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Judaica Europeana Jewish collections online
News from the Judaica Europeana network

The Judaica Europeana project, now in its fourth year, has led to the creation of an extensive network of heritage institutions in Europe, Israel and the US, which are working together to provide integrated access to digital collections of Jewish heritage.

To-date the project has made available on the Europeana portal the collections of partner libraries, archives and museums totalling 3.7 million items: book pages including incunabula, manuscripts, archival material, newspapers and periodicals, photographs, postcards, music recordings etc.

Hannah Louise von Rothschild Hannah Louise von Rothschild (1850-1892), the founder of the Rothschild Library. Courtesy of the University Library, Frankfurt / Main.

125 Years of the Rothschild Collection – a virtual exhibit from a Judaica Europeana partner. The Rothschild Library opened in Frankfurt on Main in 1888. It was created on the English model of the free public library and offered free access to academic literature and modern fiction for all. The exhibition tells the story of the library and the Rothschild family. It was curated and produced by the Frankfurt University Library.

The Web as Literature, a workshop held on 10 June 2013 and presented by DM2E and Judaica Europeana at the British Library Conference Centre in London, explored some key theoretical issues that underpin efforts to model and support scholarly practices on the web.

Jüdische Geschichte Digital, a conference on 13-14 June at the Institut für die Geschichte der deutschen Juden, Hamburg featuring Insights into Judaica Europeana by Dr Rachel Heuberger, Frankfurt University Library

16th World Congress of Jewish Studies, Jerusalem, 28 July - 1 August, 2013. New Techniques for Promoting Jewish Studies: A panel of Judaica Europeana partners, chaired by Jonathan Sarna of Brandeis University, will show how the semantic web can be used for the support of scholars in their research.

Judaica Europeana for Digital Humanities by Dov Winer, European Association for Jewish Culture; The Haskala Database – the entry into the modern Jewish Republic of Letters by Rachel Heuberger, Frankfurt University; Epidat - epigraphical database and archive of Jewish cemeteries, inscriptions and tombstones by Thomas Kollatz, Steinheim Institute for German Jewish History; The eHumanities-project ‘spatial relations’ - Visualization of small(est) topographic structures by Nathanja Huettenmeister, Steinheim Institute.


Russian Jews leaving Liverpool
The emigration of Russian Jews - a doctor examining steerage passengers before their departure on board the Guion liner "Wisconsin", on the River Mersey at Liverpool. Wood engraving, 1891. CC BY-NC 2.0 UK. Wellcome Library, London. Featured in the Europeana Leaving Europe: A new life in America virtual exhibition.

Europeana.eu brings together the digitised content of Europe’s galleries, libraries, museums, archives and audiovisual collections. Currently, Europeana provides integrated access to 26 million digital objects: books, films, paintings, museum objects and archival documents from 2,200 content providers. For more information about Europeana’s group of projects and resources visit Europeana Professional, where librarians, curators and archivists share digital expertise.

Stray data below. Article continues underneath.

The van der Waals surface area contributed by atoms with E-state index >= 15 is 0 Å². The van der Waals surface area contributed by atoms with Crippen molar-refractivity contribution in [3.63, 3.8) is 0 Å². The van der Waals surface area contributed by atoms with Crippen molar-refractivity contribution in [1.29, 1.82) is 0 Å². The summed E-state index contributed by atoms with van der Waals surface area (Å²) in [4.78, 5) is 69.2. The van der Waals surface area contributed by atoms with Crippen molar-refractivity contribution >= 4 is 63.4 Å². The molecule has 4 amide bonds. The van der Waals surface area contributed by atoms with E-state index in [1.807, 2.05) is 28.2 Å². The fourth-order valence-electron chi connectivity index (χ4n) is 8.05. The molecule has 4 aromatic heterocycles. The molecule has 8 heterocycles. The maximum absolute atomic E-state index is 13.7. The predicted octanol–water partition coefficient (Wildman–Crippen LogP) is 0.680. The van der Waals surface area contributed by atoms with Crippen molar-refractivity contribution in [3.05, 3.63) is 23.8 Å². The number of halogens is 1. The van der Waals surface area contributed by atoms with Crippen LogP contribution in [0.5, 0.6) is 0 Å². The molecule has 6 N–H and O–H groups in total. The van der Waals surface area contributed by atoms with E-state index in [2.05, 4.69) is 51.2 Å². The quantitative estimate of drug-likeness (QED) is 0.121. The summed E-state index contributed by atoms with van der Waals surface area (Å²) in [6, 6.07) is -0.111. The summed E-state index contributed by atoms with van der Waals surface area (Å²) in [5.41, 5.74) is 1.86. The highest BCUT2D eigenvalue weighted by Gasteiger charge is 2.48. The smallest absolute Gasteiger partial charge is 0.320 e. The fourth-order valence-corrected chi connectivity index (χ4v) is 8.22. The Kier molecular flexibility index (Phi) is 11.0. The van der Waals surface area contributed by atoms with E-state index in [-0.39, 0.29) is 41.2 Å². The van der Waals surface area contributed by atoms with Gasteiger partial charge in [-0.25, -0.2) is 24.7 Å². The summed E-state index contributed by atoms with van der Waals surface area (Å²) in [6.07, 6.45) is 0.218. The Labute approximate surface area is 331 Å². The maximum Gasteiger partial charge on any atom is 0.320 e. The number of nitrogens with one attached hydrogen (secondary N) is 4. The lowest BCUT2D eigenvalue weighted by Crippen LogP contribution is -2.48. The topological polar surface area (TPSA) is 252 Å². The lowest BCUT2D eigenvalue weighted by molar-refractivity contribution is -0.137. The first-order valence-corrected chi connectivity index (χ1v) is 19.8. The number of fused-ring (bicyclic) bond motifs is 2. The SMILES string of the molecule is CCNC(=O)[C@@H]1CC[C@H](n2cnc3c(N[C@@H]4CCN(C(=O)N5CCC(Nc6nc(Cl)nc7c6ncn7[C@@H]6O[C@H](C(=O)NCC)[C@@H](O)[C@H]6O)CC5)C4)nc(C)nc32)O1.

Challenges and opportunities
The principal objective of Judaica Europeana is to enable Jewish collections to link their databases to Europeana. We are achieving this by participating in the Europeana ecosystem and partnering with projects such as the recently launched AthenaPlus (featured in this newsletter) and Digitised Manuscripts to Europeana.

We offer guidance and support to collections holders in the process of mapping and harvesting their metadata to Europeana. Our partners are also well placed to benefit from the opportunities created by the Semantic Web and the Linked Open Data environment. They can make use of the tools and APIs developed in the framework of Europeana as well as access the expertise within the many institutions that are part of the Europeana Network.

Linked Open Data cloud
Linking Open Data cloud diagram. This image shows datasets that have been published in Linked Data format by contributors to the Linking Open Data community project and other individuals and organisations.
It is based on metadata collected and curated by contributors to the Data Hub.

Navigating the ocean of Jewish digital content
A particular challenge created by the Semantic Web and Linked Data is to make the vast amount of  available digital content connected and enhanced by linking data and resources - to provide contextual knowledge.

"Hubs of knowledge such as encyclopaedias, controlled vocabularies and thesauri when published online in the RDF linked data format can become seed crystals in the ocean of Jewish content linking knowledge in a way that has never been done before. This could transform Jewish studies" – says Dov Winer, Judaica Europeana Scientific Manager.  The challenge here is to convince the owners of those vocabularies and encyclopaedias to make them available in the required format. We are currently exploring a number of possibilities and shall be reporting on progress.

Editor: Lena Stanley-Clamp, European Association for Jewish Culture, London
with contributions from National Library of Israel, Bibliotheca Rosenthaliana, AthenaPlus project, JDC Archives |
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